In the fourth of a five-part series on love and relationships, Tom Matlack and author Laura Munson debate the question: Are stay-at-home dads macho?
MATLACK: Not only are stay-at-home dads macho, but all dads who show up for their kids are macho. You can’t be a dad and wall yourself off from your child. Perhaps that was the way in prior generations, but one of the greatest changes for men today is the opportunity we have to engage and learn about ourselves through our relationship with our kids.
I spent 18 months at home with my young children just after getting divorced. I only had the kids part-time and I found it amazingly hard when they weren’t around—and amazingly rewarding when they were.
The feeling of holding a child, especially my own, in the crook of my neck is as close to God as I have ever been. When my life was completely falling apart around me—at least in part because I’d been working so hard that I had completely forgotten that I was a father—spending time with my kids reminded me what was important and gave me a purpose.
Machismo is about confidence, swagger, and knowing what is important. Dirty Harry is macho, not only for what he does, but how and why he does it. He’s a badass on a mission to right the wrongs of the world. Dads, particularly stay-at-home dads, are the same way. They take care of their kids with a purpose. Mothers have something essential to give their children, but what dads have to offer is no less important.
For those of us who have finally, fully internalized that fact, there is nothing in our lives more important than our children—and no one is going to tell us otherwise. We will dive through brick walls—and endure being called “sissies”—to care for our kids in a way that makes up for time lost in prior generations.
Fifty years ago, women were trying to figure out how to get out of the home and into the workplace while still being good moms and wives. For men in 2011, the primary challenge is to figure out how to be at home with our kids while still holding down a job. To those guys who stay home to raise their kids: You are lucky, macho men. The dad at the playground or the “Mommy and Me” playgroup doesn’t have to cower over in the corner. He can stand tall and do his thing, playing with his kid in a manly way, because it is cool to be a dad.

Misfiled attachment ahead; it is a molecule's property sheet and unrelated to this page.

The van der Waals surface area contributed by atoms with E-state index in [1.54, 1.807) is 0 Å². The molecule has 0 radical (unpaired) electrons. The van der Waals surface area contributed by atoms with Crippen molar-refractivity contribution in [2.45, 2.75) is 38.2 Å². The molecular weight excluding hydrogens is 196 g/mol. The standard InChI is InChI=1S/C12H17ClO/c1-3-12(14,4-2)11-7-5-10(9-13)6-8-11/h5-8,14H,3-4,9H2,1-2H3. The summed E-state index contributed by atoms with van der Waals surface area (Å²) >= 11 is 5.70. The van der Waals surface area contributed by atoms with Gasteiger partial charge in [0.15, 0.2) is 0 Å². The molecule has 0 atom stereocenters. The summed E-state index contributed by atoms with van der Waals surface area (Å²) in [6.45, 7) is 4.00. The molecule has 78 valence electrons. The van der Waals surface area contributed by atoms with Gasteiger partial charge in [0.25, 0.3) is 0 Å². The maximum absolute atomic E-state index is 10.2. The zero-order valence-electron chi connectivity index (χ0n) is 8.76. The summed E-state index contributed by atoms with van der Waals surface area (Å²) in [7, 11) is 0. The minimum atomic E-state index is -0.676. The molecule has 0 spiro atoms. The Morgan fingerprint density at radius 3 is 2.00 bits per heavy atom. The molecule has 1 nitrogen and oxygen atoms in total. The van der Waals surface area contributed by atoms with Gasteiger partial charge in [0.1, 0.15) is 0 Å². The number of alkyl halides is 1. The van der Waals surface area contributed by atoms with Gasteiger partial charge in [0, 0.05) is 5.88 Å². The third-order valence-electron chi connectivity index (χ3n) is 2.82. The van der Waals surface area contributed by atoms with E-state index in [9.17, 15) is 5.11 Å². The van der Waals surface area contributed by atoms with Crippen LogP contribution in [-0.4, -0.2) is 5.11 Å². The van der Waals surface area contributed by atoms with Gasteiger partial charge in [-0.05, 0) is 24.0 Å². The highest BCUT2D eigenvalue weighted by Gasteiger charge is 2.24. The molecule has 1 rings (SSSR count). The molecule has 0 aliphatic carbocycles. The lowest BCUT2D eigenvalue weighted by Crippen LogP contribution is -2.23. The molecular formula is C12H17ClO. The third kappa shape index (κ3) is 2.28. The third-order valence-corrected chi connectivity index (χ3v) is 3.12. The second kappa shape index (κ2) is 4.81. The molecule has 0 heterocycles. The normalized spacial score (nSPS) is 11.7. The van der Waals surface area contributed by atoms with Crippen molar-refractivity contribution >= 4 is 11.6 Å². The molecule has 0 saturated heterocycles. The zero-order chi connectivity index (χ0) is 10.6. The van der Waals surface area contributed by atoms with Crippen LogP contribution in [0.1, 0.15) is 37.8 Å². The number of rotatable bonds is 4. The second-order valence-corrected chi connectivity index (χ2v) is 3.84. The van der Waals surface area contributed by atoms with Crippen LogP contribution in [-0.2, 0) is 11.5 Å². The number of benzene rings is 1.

MUNSON: I totally agree. I live in a town where most of the fathers I know are able to show up at their kids’ sporting events and play performances and music recitals, and even school parties because of the close proximity to their workplace—if they have a work place. Here, many of the men are out of work, and their wives are the breadwinners. I also live in a town that is full of Montana “macho” men who strut their stuff all over the ski hill, and in the mountains, hunting, fishing, climbing—“getting after it,” as they say. I asked my son to define this “it.” He said, “It is doing what you love.” In this sense, being with your kids as much as possible is just that.
Last year, my husband was suddenly unemployed, and after many years, I finally got a book published. I was working insane hours and touring the country on book promotion and he was making breakfast and bag lunches, driving kids from school to music lessons, to sporting events. He gave me the greatest gift anyone could have given me at that time in my life: he kept our family life normalized. Sure, the kids now got chips in their lunches, and he opted out of organic milk. But I saw what really mattered, and it wasn’t a potato chip or a pesticide here or there. It was security. It was the kind of love that men seem best at giving—at least my man.
It didn’t mean there was a lot of “I love you when you sit in a dark room and type all day” or “You look sexy in those flannel pajamas that you’ve worn for two weeks.” It was a quiet knowing that he had a role to fill, and that he did it powerfully. It was a perfect swap, but we both believed it was temporary. That was the unspoken operative word. Because if someone had told us when we were courting that one day I’d be the breadwinner, and my husband would be a stay-at-home dad, we would have balked.
At 20-something I wanted to pursue my career and have him pursue his. I wanted to reconvene at the end of the day and share food and conversation and maybe snuggle on the couch while we watched a movie. In my 30s I wanted to have children and we did. Then I wanted to stay at home and be a mother and write books while my babies slept, and I wanted him to work, and be fulfilled—and then I wanted that end-of-the-day meal and that conversation and that snuggle. Life went like that and we felt lucky. But in our 40s, things changed for a while and we are better for it. I’m not sure I know what “macho” means. But if it has to do with power, then being given the space and time to fulfill my career dreams is one of the most powerful gifts I’ve been given.
Tom Matlack and Laura Munson debate other questions about modern love:
Laura A. Munson, author of This Is Not the Story You Think It Is, wrote one of the most widely read and talked about New York Times Modern Love columns ever: “Those Aren’t Fighting Words, Dear.” She lives with her family in Montana. You can visit her website, and find her on Facebook and Twitter.
—Photo by lmnop88a/Flickr
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Tom Matlack, together with James Houghton and Larry Bean, published an anthology of stories about defining moments in men’s lives — The Good Men Project: Real Stories from the Front Lines of Modern Manhood. It was how the The Good Men Project first began. Want to buy the book? Click here. Want to learn more? Here you go.